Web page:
The Reagan administration's program to reduce federal office space may be costing more to implement than the savings it is supposed to yield, according to officials with the Office of Management and Budget and the General Services Administration.
When the program began in October 1983, agencies were supposed to trim the 164 square feet that the average federal office employe had by 10 percent in fiscal 1984. By the end of fiscal 1986, the average work space was to be reduced further, to 135 square feet per employe.
So far, it hasn't met the schedule.
By the end of fiscal 1984, the average government worker had lost only two feet of office space, down to 162 square feet -- a drop of less than 2 percent.
In March, John Merck, OMB director of planning and communications management, told House Post Office and Civil Service Committee staffers that the program so far had cost more than it has saved.
In a subsequent interview, Merck said that the $1 billion the administration originally anticipated saving was "well beyond the actual achievements that we attained and that were possible. GSA did not have the clout to force agencies to reduce."
OMB spokesman Steven R. Tupper said the administration tried "to recover the savings and there were none. It costs something to manage the program." Tupper said some blame belongs to OMB, which in his view didn't move quickly enough to publish clear guidelines or give GSA a "big stick."
Both the program's costs and accomplishments, however, are in dispute. The Public Buildings Service says the effort has cut the average work space by four square feet, which represents an annual savings of $33.2 million, according to David Bibb, director of GSA's office of space management. But Jerald D. Fox, a senior aide to acting GSA administrator Dwight A. Ink disagreed. He said half of that annual savings is "due to bookkeeping changes that artificially reduced the space figures. The best number to use is a two-square-foot decline." Using those numbers, GSA would have saved approximately $16.6 million.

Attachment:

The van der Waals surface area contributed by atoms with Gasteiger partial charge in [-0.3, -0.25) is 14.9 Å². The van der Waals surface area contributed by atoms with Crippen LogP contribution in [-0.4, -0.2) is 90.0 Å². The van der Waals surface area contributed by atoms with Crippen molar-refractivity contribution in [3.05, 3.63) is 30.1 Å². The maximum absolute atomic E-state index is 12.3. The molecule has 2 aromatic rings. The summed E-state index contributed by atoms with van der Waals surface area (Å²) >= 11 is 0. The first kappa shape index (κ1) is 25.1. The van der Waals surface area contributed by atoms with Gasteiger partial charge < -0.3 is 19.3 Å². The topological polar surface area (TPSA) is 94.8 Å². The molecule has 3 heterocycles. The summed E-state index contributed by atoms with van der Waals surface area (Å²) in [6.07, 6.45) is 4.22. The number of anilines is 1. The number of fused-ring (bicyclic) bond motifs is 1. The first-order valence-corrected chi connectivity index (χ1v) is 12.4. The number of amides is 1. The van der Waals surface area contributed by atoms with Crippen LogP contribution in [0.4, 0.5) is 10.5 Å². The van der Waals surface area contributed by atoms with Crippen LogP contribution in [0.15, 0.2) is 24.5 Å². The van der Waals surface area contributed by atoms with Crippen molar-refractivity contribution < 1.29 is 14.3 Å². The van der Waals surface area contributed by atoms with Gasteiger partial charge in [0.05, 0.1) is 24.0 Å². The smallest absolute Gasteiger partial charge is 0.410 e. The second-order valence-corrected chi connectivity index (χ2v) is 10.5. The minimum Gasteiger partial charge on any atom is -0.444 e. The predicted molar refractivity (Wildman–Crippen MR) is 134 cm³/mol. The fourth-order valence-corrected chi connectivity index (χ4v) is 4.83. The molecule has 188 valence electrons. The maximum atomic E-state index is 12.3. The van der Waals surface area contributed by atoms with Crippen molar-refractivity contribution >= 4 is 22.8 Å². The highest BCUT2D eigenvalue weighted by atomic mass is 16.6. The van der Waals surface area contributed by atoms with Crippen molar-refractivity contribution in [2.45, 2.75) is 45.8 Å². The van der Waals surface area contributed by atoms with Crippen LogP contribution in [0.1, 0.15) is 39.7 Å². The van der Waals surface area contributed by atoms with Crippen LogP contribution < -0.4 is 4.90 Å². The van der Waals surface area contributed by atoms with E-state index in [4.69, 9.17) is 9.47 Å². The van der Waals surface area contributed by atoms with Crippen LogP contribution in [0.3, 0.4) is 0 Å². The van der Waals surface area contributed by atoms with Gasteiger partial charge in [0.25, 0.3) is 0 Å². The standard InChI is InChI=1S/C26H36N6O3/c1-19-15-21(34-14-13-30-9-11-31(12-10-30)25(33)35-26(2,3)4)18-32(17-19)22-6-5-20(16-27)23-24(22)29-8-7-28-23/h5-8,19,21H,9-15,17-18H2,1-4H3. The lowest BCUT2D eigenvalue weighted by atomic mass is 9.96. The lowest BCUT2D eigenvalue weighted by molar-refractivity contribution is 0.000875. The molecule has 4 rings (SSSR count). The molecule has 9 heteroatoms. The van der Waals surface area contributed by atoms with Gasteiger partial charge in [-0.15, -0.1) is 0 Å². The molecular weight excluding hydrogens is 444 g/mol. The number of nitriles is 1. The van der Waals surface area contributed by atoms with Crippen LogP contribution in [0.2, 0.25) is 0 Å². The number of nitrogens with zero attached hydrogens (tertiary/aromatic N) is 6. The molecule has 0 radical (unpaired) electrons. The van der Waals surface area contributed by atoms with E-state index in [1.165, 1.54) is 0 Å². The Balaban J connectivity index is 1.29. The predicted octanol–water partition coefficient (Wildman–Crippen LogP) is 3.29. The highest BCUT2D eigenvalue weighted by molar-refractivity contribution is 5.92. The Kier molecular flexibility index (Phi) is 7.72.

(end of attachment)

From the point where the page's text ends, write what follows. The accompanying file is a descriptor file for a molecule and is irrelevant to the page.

As for the program's cost, agencies spent $1.4 million to draw up plans for reducing space and $9.7 million to remodel when they were moved into smaller quarters.
A third component -- the cost of carrying vacant space until it can be sold or subleased -- also is in dispute. PBS Commissioner William F. Sullivan said the cost of carrying "vacant space was negligible . . . less than $100,000 I would say." But several other veteran GSA officials, who did not want to be identified, said the cost of carrying vacant space could run as high as $20 million a year.
James G. Whitlock, GSA Regional Public Buildings Commissioner, offered a different perspective: "You never have a situation where a block of space is given up and is out of the inventory immediately. You're always carrying it for some period of time."
OMB is working on regulations that would give it more control over the program. GSA's role would become an advisory one, OMB's Tupper said.
Roger Dierman, deputy associate administrator of GSA for administration, said the program has had success in disciplining federal agencies.
"It has linked, for the first time, the cost of managing real property and the budget process," Dierman said. "This will strengthen the commitment of the president to force agencies to give up what they don't need."